October is Let's Talk Month!

There’s no denying it: As a parent, you are your child’s first sexual health educator. It’s an important role to play. You will instill your kid with facts, values, a healthy outlook, and the ability to make good decisions.

Let’s Talk Month is the time of year when we:

  • Encourage parents to talk to their kids about sex
  • Help parents know what to say and how to say it
  • Prompt a greater conversation about how whole communities can help keep kids healthy

Click here to get involved with #LetsTalkMonth on social media!

Read our news release.

Why Talk About Sex?

Whether your children are 2 or 22, what you say can play a role in how healthy, safe, and responsible they are for the rest of their lives. Talking to your children will help them:

  • Appreciate and respect their own bodies
  • Protect themselves from peer pressure, abuse, or coercion
  • Delay sex until they are older and ready
  • Avoid getting pregnant or causing a pregnancy
  • Understand your family’s values expectations, and rules
  • Tell fact from fiction in the media or locker room
  • Talk to doctors, partners, and you about sex, safety, and boundaries

Afraid it will be awkward? It will be. But 87% of teens say they could more easily delay sex if they could have open, honest conversations with their parents about it.

Top Tips for Talking

What you say is largely up to you and what you think is right for your child. Here are some key strategies that can work for all parents:

Tell it like it is. Avoid fables, vague explanations, and untruths when talking about sex and conception.

Talk about humans. Talking only about animals when your child wants to know about people is confusing.

Listen to your child. When your child approaches you with a question or concern, stop and listen. Hold your own immediate reaction (shock, advice, solutions) while you explore what he/she is trying to say.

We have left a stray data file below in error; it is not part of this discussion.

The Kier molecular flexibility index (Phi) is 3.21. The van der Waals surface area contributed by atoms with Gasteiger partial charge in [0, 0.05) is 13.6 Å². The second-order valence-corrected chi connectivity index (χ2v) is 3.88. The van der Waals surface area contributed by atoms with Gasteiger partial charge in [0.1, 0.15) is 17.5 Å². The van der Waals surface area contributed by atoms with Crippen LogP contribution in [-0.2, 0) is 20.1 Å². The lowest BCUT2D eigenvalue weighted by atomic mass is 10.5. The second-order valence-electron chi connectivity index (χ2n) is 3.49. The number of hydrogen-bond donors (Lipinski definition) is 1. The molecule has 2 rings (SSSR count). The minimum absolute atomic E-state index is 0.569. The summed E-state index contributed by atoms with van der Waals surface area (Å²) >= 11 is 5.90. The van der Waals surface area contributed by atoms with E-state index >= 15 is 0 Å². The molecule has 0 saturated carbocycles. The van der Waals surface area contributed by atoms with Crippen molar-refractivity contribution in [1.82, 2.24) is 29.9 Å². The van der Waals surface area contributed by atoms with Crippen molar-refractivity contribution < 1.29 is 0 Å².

Give simple explanations. Use appropriate names for parts of the body and body functions. Children need a language to use when talking about their feelings, ideas, and concerns.

Show you're interested. If possible, stop what you're doing, move towards the child, and move to her/his level.

Don't make assumptions. Just because your child is curious about something doesn't mean he or she is doing it.

Be patient. Expect the same questions and concerns to resurface. Younger children have difficulty grasping some information. They often need repeated assurance about the changes they are going through.

Get to know your children's environment. Current jokes, the TV programs they're watching, the websites they visit, their music - these will provide unlimited opportunities to discuss sexuality issues.

Make the first move. Bringing up issues from time to time will give the message that you are interested in discussing sexuality. Your child may put you off ("Oh, Dad!" or "Yuck!") but that doesn't necessarily mean he/she knows it all or doesn't want to talk.

Keep the door open. Let your child know that you are available for other conversations or questions on this topic.

Learn more about talking to your children and other ways to be a strong parent in our For Parents section.